The government’s decision, which comes amid increasing inflation and declining wages, is anticipated to give some respite to lower-income workers and older citizens, who will continue to receive greater interest income than fixed deposits in banks.
Following the withdrawal of a rate decrease announced in April, the government has chosen to maintain interest rates for small savings plans constant for the July-September quarter, the fifth in a row. The government’s decision, which comes amid increasing inflation and declining wages, is anticipated to give some respite to lower-income workers and older citizens, who will continue to receive greater interest income than fixed deposits in banks.
The most recent change to modest savings rates occurred for the period April-June 2020. The senior citizens’ plan will earn an annual interest rate of 7.4 per cent, while the PPF scheme will earn an annual interest rate of 7.1 per cent.
The National Savings Certificate will yield 6.8 per cent, Kisan Vikas Patra will yield 6.9 per cent, and 5-year time deposits will yield 6.7 per cent.
These fixed-income rates are only second to the 8.5 per cent interest rate given by the Employees’ Provident Fund Organisation for 2019-20 and projected for 2020-21. “The rate of interest on various small savings schemes for the second quarter of the fiscal year 2021-22, beginning on 1 July 2021, and ending on 30 September 2021, shall remain unchanged from the current rates applicable for the first quarter (1 April 2021, to 30 June 2021, for FY 2021-22),” the Department of Economic Affairs stated in an office memorandum.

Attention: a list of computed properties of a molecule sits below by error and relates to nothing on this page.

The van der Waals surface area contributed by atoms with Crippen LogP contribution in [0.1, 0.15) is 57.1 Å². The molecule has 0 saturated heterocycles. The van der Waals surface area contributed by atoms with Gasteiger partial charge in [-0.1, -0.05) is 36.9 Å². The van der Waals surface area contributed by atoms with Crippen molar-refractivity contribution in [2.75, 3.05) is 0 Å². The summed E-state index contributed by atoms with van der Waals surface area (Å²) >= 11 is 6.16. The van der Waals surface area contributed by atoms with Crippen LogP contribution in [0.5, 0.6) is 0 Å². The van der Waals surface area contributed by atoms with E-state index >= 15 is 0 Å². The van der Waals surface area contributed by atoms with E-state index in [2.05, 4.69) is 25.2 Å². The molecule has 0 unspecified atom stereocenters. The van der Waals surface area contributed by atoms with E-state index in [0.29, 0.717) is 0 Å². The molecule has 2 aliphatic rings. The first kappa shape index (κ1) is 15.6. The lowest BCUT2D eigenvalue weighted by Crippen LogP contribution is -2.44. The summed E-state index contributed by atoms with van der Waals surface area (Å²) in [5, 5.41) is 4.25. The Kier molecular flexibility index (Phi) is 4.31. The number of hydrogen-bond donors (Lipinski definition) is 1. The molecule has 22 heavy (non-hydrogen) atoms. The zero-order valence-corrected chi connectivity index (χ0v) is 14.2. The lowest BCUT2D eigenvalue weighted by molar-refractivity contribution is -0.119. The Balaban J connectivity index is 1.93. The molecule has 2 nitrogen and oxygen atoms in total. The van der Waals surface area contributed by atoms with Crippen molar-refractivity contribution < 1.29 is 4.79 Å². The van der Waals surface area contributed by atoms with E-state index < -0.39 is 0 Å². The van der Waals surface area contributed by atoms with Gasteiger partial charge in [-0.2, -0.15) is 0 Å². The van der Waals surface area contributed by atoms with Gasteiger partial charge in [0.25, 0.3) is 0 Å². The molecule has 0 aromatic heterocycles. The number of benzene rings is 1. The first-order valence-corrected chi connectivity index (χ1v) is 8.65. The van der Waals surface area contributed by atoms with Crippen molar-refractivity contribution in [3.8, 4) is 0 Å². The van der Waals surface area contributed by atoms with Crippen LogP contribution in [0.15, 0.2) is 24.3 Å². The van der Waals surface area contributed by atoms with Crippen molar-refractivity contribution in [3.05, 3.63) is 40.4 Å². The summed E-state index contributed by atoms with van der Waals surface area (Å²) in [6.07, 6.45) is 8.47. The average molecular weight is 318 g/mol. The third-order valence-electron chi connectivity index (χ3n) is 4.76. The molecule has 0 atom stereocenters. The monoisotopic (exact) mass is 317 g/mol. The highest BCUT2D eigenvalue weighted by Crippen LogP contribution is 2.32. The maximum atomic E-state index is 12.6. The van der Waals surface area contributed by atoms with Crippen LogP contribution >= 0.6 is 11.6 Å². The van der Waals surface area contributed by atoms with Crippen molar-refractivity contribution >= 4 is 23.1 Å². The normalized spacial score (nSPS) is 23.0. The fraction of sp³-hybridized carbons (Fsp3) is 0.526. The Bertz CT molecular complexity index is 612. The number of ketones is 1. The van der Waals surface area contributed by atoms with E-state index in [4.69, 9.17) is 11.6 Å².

Interest rates for modest savings plans are meant to be adjusted quarterly, by the movement in benchmark government bonds of comparable maturity. The 10-year G-Sec yield has decreased from 6.6 per cent to about 6 per cent in the previous 18 months, in line with the Reserve Bank of India’s significant cut in repo rates.
The choice to maintain minimal savings rates is made in the face of rising inflation. The government’s most recent retail inflation statistics showed the headline figure jumping to a six-month high of 6.30 per cent in May, up from 4.23 per cent in April. With this, retail inflation has surpassed the RBI’s inflation goal of 4+/-2 per cent.
Within 24 hours of announcing a 40-110 basis point drop in interest rates on different modest savings plans for the April-June quarter in April, just before of Assembly elections in West Bengal and Assam, the government withdrew the cut.
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